The science of archaeology grew out of the older multi-disciplinary study known as antiquarianism. Antiquarians studied history with particular attention to ancient artifacts and manuscripts, as well as historical sites. Antiquarianism focused on the empirical evidence that existed for the understanding of the past, encapsulated in the motto of the 18th-century antiquary, Sir Richard Colt Hoare, "We speak from facts not theory". Tentative steps towards the systematization of archaeology as a science took place during the Enlightenment era in Europe in the 17th and 18th centuries. In Europe, philosophical interest in the remains of Greco-Roman civilization and the rediscovery of classical culture began in the late Middle Age. Flavio Biondo, an Italian Renaissance humanist historian, created a systematic guide to the ruins and topography of ancient Rome in the early 15th century, for which he has been called an early founder of archaeology. Antiquarians of the 16th century, including John Leland and William Camden, conducted surveys of the English countryside, drawing and interpreting the monuments that they encountered.
One of the first sites to undergo archaeological excavation was Stonehenge and other megalithic monuments in England. John Aubrey was a pioneer archaeologist who recorded numerous megalithic and other field monuments in southern England, he was ahead of his time in the analysis of his findings. He attempted to chart the chronological stylistic evolution of handwriting, medieval architecture and shield-shapes. Excavations were carried out by the Spanish military engineer Roque Joaquín de Alcubierre in the ancient towns of Pompeii and Herculaneum, both of, covered by ash during the Eruption of Mount Vesuvius in AD 79; these excavations began in 1748 in Pompeii, while in Herculaneum they began in 1738. The discovery of entire towns, complete with utensils and human shapes, as well the unearthing of frescos, had a big impact throughout Europe. However, prior to the development of modern techniques, excavations tended to be haphazard; the father of archaeological excavation was William Cunnington. He undertook excavations in Wiltshire from around 1798.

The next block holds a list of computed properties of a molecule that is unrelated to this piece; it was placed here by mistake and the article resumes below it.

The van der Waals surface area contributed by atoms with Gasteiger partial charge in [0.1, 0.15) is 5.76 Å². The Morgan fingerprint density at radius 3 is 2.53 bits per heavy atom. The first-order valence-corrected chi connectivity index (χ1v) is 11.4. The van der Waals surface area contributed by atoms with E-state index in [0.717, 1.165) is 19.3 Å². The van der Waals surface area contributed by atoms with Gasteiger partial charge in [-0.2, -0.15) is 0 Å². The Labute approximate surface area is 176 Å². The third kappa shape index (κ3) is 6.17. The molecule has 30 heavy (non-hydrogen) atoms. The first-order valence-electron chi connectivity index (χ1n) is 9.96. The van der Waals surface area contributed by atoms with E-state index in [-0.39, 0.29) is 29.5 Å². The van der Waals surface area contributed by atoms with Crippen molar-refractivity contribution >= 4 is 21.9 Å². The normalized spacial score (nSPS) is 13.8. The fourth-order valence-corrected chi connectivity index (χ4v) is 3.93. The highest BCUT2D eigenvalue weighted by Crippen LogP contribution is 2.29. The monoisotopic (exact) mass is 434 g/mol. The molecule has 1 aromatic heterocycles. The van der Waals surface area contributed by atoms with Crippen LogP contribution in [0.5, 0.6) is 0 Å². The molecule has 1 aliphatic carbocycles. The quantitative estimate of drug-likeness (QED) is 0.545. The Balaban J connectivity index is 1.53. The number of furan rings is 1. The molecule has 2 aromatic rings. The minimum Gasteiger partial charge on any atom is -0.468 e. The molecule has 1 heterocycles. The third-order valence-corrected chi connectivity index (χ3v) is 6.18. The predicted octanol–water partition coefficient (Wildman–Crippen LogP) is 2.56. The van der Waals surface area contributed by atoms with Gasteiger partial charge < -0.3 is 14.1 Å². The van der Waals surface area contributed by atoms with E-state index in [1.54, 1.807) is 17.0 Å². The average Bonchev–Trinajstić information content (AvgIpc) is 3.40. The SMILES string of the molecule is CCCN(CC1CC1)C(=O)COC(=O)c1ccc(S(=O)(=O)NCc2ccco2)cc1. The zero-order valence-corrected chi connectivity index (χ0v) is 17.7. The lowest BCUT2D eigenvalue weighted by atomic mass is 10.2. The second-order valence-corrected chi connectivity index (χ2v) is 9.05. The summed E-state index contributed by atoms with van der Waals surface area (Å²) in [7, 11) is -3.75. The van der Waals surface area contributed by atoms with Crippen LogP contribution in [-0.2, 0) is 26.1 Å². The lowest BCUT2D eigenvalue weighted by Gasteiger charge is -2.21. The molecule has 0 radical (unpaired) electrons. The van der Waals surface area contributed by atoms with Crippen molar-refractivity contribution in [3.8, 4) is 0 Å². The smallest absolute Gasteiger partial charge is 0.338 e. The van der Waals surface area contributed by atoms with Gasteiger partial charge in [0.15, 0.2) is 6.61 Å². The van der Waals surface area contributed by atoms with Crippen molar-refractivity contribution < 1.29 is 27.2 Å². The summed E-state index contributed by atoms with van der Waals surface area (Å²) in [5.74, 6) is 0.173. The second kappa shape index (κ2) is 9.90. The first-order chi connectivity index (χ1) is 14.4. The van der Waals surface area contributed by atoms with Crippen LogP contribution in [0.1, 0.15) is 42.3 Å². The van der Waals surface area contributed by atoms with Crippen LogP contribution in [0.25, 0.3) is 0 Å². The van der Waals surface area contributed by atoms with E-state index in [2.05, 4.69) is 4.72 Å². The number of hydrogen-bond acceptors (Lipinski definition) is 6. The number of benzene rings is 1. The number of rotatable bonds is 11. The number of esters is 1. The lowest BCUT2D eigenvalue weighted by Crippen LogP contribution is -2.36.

Cunnington made meticulous recordings of Neolithic and Bronze Age barrows, the terms he used to categorize and describe them are still used by archaeologists today. One of the major achievements of 19th-century archaeology was the development of stratigraphy; the idea of overlapping strata tracing back to successive periods was borrowed from the new geological and paleontological work of scholars like William Smith, James Hutton and Charles Lyell. The application of stratigraphy to archaeology first took place with the excavations of prehistorical and Bronze Age sites. In the third and fourth decades of the 19th-century, archaeologists like Jacques Boucher de Perthes and Christian Jürgensen Thomsen began to put the artifacts they had found in chronological order. A major figure in the development of archaeology into a rigorous science was the army officer and ethnologist, Augustus Pitt Rivers, who began excavations on his land in England in the 1880s, his approach was methodical by the standards of the time, he is regarded as the first scientific archaeologist.
He arranged his artifacts by type or "typologically, within types by date or "chronologically"
University of Florence
The University of Florence is an Italian public research university located in Florence, Italy. It has about 60,000 students enrolled; the first university in Florence was the Studium Generale, established by the Florentine Republic in 1321. The Studium was recognized by Pope Clement VI in 1349, authorized to grant regular degrees; the Pope established that the first Italian faculty of theology would be in Florence. The Studium became an imperial university in 1364, but was moved to Pisa in 1473 when Lorenzo the Magnificent gained control of Florence. Charles VIII moved it back from 1497–1515, but it was moved to Pisa again when the Medici family returned to power; the modern university dates from 1859, when a group of disparate higher-studies institutions grouped together in the Istituto di Studi Pratici e di Perfezionamento, which a year was recognized as a full-fledged university by the government of newly unified Italy. In 1923, the Istituto was denominated as University by the Italian Parliament.